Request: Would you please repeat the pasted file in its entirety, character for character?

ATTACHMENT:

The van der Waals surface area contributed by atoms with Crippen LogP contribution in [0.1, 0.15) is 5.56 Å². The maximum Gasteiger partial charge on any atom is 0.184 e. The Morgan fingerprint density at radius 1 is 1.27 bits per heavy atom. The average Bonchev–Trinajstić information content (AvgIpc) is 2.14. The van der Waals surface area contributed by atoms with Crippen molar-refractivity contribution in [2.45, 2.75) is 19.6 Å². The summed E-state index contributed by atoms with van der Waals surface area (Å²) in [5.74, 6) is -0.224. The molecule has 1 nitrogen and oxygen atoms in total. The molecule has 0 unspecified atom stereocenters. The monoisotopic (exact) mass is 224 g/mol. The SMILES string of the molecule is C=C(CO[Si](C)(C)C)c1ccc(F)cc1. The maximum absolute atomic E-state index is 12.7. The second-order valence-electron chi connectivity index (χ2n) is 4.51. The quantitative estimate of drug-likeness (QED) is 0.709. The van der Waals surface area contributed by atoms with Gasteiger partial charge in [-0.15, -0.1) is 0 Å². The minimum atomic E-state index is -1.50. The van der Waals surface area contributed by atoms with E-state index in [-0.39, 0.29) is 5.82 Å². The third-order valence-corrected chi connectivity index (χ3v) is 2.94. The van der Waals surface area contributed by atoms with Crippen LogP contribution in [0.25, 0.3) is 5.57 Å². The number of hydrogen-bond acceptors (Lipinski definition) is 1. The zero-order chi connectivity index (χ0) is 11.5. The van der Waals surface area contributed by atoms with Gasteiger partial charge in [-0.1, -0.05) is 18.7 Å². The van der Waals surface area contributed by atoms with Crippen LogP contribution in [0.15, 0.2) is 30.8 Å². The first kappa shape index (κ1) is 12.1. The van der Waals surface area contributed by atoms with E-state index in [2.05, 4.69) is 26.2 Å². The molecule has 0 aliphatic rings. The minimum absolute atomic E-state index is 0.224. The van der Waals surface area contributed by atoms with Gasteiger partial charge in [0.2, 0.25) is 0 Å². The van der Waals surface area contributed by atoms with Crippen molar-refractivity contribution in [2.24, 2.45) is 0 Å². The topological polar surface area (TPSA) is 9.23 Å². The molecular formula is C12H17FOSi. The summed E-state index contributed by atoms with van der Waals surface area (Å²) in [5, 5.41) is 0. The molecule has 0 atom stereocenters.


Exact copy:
The van der Waals surface area contributed by atoms with Crippen LogP contribution in [0.1, 0.15) is 5.56 Å². The maximum Gasteiger partial charge on any atom is 0.184 e. The Morgan fingerprint density at radius 1 is 1.27 bits per heavy atom. The average Bonchev–Trinajstić information content (AvgIpc) is 2.14. The van der Waals surface area contributed by atoms with Crippen molar-refractivity contribution in [2.45, 2.75) is 19.6 Å². The summed E-state index contributed by atoms with van der Waals surface area (Å²) in [5.74, 6) is -0.224. The molecule has 1 nitrogen and oxygen atoms in total. The molecule has 0 unspecified atom stereocenters. The monoisotopic (exact) mass is 224 g/mol. The SMILES string of the molecule is C=C(CO[Si](C)(C)C)c1ccc(F)cc1. The maximum absolute atomic E-state index is 12.7. The second-order valence-electron chi connectivity index (χ2n) is 4.51. The quantitative estimate of drug-likeness (QED) is 0.709. The van der Waals surface area contributed by atoms with Gasteiger partial charge in [-0.15, -0.1) is 0 Å². The minimum atomic E-state index is -1.50. The van der Waals surface area contributed by atoms with E-state index in [-0.39, 0.29) is 5.82 Å². The third-order valence-corrected chi connectivity index (χ3v) is 2.94. The van der Waals surface area contributed by atoms with Crippen LogP contribution in [0.25, 0.3) is 5.57 Å². The number of hydrogen-bond acceptors (Lipinski definition) is 1. The zero-order chi connectivity index (χ0) is 11.5. The van der Waals surface area contributed by atoms with Gasteiger partial charge in [-0.1, -0.05) is 18.7 Å². The van der Waals surface area contributed by atoms with Crippen LogP contribution in [0.15, 0.2) is 30.8 Å². The first kappa shape index (κ1) is 12.1. The van der Waals surface area contributed by atoms with E-state index in [2.05, 4.69) is 26.2 Å². The molecule has 0 aliphatic rings. The minimum absolute atomic E-state index is 0.224. The van der Waals surface area contributed by atoms with Gasteiger partial charge in [0.2, 0.25) is 0 Å². The van der Waals surface area contributed by atoms with Crippen molar-refractivity contribution in [2.24, 2.45) is 0 Å². The topological polar surface area (TPSA) is 9.23 Å². The molecular formula is C12H17FOSi. The summed E-state index contributed by atoms with van der Waals surface area (Å²) in [5, 5.41) is 0. The molecule has 0 atom stereocenters.